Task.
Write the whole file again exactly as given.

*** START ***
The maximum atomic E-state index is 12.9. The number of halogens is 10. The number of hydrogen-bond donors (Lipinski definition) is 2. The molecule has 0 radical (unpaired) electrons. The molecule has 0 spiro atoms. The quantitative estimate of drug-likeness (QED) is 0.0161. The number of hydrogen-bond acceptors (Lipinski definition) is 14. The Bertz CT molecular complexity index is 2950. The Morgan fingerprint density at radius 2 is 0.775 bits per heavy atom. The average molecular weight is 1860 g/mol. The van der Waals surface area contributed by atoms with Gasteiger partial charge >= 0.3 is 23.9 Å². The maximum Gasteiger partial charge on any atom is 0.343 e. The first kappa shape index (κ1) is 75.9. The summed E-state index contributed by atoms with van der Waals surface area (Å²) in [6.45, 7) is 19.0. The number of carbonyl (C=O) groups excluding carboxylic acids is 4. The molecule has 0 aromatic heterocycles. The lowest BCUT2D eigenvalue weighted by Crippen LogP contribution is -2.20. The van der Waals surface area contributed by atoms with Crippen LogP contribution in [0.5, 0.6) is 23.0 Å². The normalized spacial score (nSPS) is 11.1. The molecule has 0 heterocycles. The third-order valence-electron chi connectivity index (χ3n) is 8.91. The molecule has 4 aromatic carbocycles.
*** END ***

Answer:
The maximum atomic E-state index is 12.9. The number of halogens is 10. The number of hydrogen-bond donors (Lipinski definition) is 2. The molecule has 0 radical (unpaired) electrons. The molecule has 0 spiro atoms. The quantitative estimate of drug-likeness (QED) is 0.0161. The number of hydrogen-bond acceptors (Lipinski definition) is 14. The Bertz CT molecular complexity index is 2950. The Morgan fingerprint density at radius 2 is 0.775 bits per heavy atom. The average molecular weight is 1860 g/mol. The van der Waals surface area contributed by atoms with Gasteiger partial charge >= 0.3 is 23.9 Å². The maximum Gasteiger partial charge on any atom is 0.343 e. The first kappa shape index (κ1) is 75.9. The summed E-state index contributed by atoms with van der Waals surface area (Å²) in [6.45, 7) is 19.0. The number of carbonyl (C=O) groups excluding carboxylic acids is 4. The molecule has 0 aromatic heterocycles. The lowest BCUT2D eigenvalue weighted by Crippen LogP contribution is -2.20. The van der Waals surface area contributed by atoms with Crippen LogP contribution in [0.5, 0.6) is 23.0 Å². The normalized spacial score (nSPS) is 11.1. The molecule has 0 heterocycles. The third-order valence-electron chi connectivity index (χ3n) is 8.91. The molecule has 4 aromatic carbocycles.